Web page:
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New contract keeps garbage rates steady two more years

The city of Hudson has renewed a contract with Advanced Disposal that will hold garbage collection rates steady for two more years and provide 20 new garbage containers for the downtown.

The new five-year agreement, beginning in 2015 and running through the end of 2019, was approved by the City Council at its June 16 meeting.

“I think it looks like a pretty good contract,” Alderperson Rich Vanselow said after reviewing it in the Finance Committee meeting that preceded the council meeting.

Alderperson Mary Yacoub said that with the new deal Hudson residents will go a total of seven years without an increase in collection rates. Rates haven’t increased since the current contract went into effect at the beginning of 2010.

Yacoub is chairperson of the Public Works Committee, which negotiated the agreement.

Residents currently pay $8.20 a month for a 35-gallon garbage container, plus $3 for the collection of recyclables, for a total of $11.20.

The charge for a 65-gallon container is $9.30, boosting the monthly total to $12.30 with recycling.

The charge for a 95-gallon container is $10.75, or $13.75 a month with recycling.

The fees will increase 5 percent at the beginning of 2017, another 5 percent at the start of 2018, and 4.91 percent at the beginning of 2019.

Council Randy President Randy Morrissette II observed that it would be “quite an increase” in rates over those years.

City Administrator Devin Willi replied that a 15-percent increase over 10 years is a pretty good deal. It’s an average annual increase of 1.5 percent for the period.

The deal sweetener was Advanced Disposal’s offer of 20 decorative, heavy-duty garbage containers for the downtown.

Jennefer Klennert, municipal marketing manager for the company’s St. Paul office, said the value of the containers is $11,500.

They will replace smaller, less-attractive containers that the city was planning to replace at its own expense.

“The new garbage cans will look very nice,” said Yacoub, reporting that they will be sandstone in color for garbage and blue for recyclables.

“It kind of puts a nice flair on our downtown,” Yacoub said.

Advanced Disposal trucks will be able to empty the containers with the automatic arms used to empty household garbage containers.

Willi said extra pickups can be ordered for periods of heavy use.

In making the case for the city’s business, Klennert wrote that service for customers will continue uninterrupted.

“We have had the same driver in Hudson for over 10 years. He takes pride and ownership in the service he provides,” Klennert listed as one of advantages of continuing business with her company.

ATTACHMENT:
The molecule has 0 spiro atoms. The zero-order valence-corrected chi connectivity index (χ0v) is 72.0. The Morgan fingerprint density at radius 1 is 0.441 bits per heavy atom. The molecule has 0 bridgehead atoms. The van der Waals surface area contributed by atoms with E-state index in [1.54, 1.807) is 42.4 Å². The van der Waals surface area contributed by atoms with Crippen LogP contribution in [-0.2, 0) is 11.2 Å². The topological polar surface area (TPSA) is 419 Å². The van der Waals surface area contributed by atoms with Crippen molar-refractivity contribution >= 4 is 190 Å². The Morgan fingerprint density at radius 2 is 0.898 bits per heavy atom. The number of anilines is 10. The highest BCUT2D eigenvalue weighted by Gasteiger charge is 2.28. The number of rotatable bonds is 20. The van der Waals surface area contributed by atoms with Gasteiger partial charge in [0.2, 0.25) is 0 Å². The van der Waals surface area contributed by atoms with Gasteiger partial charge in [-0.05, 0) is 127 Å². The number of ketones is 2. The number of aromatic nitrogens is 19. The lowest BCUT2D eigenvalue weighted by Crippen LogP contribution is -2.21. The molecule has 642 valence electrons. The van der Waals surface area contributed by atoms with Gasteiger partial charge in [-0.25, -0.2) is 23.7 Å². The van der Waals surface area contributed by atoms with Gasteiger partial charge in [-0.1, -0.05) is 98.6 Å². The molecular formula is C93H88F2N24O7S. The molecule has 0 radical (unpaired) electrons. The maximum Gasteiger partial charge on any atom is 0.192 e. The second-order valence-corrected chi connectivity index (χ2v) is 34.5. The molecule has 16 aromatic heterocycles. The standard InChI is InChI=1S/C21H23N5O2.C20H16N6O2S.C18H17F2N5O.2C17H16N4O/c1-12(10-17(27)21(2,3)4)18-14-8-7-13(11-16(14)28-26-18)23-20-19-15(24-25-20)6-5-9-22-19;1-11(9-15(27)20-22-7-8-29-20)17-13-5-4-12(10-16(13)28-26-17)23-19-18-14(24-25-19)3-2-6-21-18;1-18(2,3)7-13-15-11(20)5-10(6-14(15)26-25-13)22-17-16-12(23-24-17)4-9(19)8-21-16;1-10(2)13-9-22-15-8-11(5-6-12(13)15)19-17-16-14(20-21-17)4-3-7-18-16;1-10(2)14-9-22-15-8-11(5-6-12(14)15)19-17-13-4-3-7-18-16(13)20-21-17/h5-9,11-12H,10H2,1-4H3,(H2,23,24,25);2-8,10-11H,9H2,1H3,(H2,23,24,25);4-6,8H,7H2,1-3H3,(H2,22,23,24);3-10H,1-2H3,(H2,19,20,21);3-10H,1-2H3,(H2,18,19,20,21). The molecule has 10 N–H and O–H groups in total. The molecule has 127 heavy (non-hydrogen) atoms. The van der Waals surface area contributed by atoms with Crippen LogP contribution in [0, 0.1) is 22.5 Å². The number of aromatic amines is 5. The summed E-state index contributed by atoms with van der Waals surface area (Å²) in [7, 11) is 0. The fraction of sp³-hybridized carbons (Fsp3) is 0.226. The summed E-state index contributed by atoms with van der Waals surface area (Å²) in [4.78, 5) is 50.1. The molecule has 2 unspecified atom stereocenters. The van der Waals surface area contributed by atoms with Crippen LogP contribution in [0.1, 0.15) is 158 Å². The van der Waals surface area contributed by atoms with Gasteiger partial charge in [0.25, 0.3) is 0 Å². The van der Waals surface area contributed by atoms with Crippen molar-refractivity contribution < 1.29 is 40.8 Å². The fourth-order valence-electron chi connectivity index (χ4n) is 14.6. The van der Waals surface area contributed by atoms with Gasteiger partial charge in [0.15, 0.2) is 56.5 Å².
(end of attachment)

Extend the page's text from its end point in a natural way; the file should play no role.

In a later phone call, Klennert identified the driver as Jeff Bader, a Wisconsin resident.

“Honestly, he’s one of the reasons we’re able to control our costs, too. He does a fabulous job,” she said. “He’s very efficient and he’s safe. …The residents that interact with him just love him. And kids love garbage men.”

Other action

In other business on June 16, the council:

--Approved final development plans for the Presbyterian Homes and Housing Services senior living complex to be built east of Hudson Hospital & Clinic. The complex will have 65 assisted living units, 95 senior apartments (132 beds) and a dialysis center. Construction will begin this summer.

--Postponed a discussion on lowering the amount of liability insurance for bodily injury and property damage that organizations must purchase to hold large events on city property. The current minimum is $3 million for bodily injury and property damage, plus $3 million of umbrella coverage. The City Council often reduces the required coverage for groups, however, which raised the question of whether the minimum is too high.

--Agreed to review proposals from five engineering firms seeking the city’s business at the July 7 meeting. The city requested proposals for engineering services after Foth Infrastructure and Environment, which has provided the service for the past few years, announced that it was terminating its contract with the city. Foth said it would no longer be doing municipal engineering from its Lake Elmo, Minn., office.

--Renewed a lease agreement allowing San Pedro Café to keep garbage dumpsters on city property next to the Public Safe Building on Walnut Street. The restaurant doesn’t have room for the dumpsters on its own property. It pays $25 a month to store the dumpsters on city property.

--Decided that a lawyer from the Stafford Rosenbaum law firm representing the city’s interests in one case, and another lawyer from the firm representing St. Croix Marina in its effort to receive a variance from the city in another case, didn’t constitute a conflict of interest.

--Approved a Ride the Loop bicycle event sponsored by River Valley Trails that will be held July 13, beginning at 10 a.m. at Lakefront Park. The ride also ends at the park.

--Approved the use of Lakefront Park on Aug. 15-16 as an exchange point for the annual Great River Ragnar Relay footrace from Winona, Minn., to Minneapolis.

--Approved temporary licenses for the Visual Arts Council at The Phipps Center for the Arts to serve beer and wine at an Aug. 22 event. The “Create 4 the Date, Stay Out Late, Celebrate” event will run from 8 to 11:30 p.m.

--Approved the Brian Lautenback Celebrate Life Fun Run beginning and ending at Weitkamp Park on Sept. 27.

Randy Hanson

Randy Hanson has reported for the Star-Observer since 1997. He came to Hudson after 11 years with the Inter-County Leader at Frederic, and eight years of teaching social studies. He’s a graduate of UW-Eau Claire.

(715) 426-1066